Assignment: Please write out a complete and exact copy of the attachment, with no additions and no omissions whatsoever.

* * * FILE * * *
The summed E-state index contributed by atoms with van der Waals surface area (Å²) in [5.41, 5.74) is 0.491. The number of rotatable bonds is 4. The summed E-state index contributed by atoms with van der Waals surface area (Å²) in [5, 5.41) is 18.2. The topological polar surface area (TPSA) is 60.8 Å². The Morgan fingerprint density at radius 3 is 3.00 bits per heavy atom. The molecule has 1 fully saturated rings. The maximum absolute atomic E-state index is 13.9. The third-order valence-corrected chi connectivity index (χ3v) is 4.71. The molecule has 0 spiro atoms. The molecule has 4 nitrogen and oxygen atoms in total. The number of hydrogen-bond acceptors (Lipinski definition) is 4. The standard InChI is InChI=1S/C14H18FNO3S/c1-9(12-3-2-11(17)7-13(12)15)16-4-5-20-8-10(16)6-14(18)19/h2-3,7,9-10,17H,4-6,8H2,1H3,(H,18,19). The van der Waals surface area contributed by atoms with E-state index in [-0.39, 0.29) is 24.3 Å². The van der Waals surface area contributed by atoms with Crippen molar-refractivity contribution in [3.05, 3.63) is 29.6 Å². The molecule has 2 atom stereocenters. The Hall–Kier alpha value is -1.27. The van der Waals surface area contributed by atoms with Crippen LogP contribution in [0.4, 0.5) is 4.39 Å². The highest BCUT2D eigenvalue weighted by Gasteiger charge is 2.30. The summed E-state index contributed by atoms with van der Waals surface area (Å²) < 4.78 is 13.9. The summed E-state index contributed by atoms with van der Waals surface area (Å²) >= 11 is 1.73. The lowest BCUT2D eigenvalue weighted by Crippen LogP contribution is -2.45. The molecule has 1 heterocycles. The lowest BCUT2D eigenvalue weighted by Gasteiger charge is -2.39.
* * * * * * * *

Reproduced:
The summed E-state index contributed by atoms with van der Waals surface area (Å²) in [5.41, 5.74) is 0.491. The number of rotatable bonds is 4. The summed E-state index contributed by atoms with van der Waals surface area (Å²) in [5, 5.41) is 18.2. The topological polar surface area (TPSA) is 60.8 Å². The Morgan fingerprint density at radius 3 is 3.00 bits per heavy atom. The molecule has 1 fully saturated rings. The maximum absolute atomic E-state index is 13.9. The third-order valence-corrected chi connectivity index (χ3v) is 4.71. The molecule has 0 spiro atoms. The molecule has 4 nitrogen and oxygen atoms in total. The number of hydrogen-bond acceptors (Lipinski definition) is 4. The standard InChI is InChI=1S/C14H18FNO3S/c1-9(12-3-2-11(17)7-13(12)15)16-4-5-20-8-10(16)6-14(18)19/h2-3,7,9-10,17H,4-6,8H2,1H3,(H,18,19). The van der Waals surface area contributed by atoms with E-state index in [-0.39, 0.29) is 24.3 Å². The van der Waals surface area contributed by atoms with Crippen molar-refractivity contribution in [3.05, 3.63) is 29.6 Å². The molecule has 2 atom stereocenters. The Hall–Kier alpha value is -1.27. The van der Waals surface area contributed by atoms with Crippen LogP contribution in [0.4, 0.5) is 4.39 Å². The highest BCUT2D eigenvalue weighted by Gasteiger charge is 2.30. The summed E-state index contributed by atoms with van der Waals surface area (Å²) < 4.78 is 13.9. The summed E-state index contributed by atoms with van der Waals surface area (Å²) >= 11 is 1.73. The lowest BCUT2D eigenvalue weighted by Crippen LogP contribution is -2.45. The molecule has 1 heterocycles. The lowest BCUT2D eigenvalue weighted by Gasteiger charge is -2.39.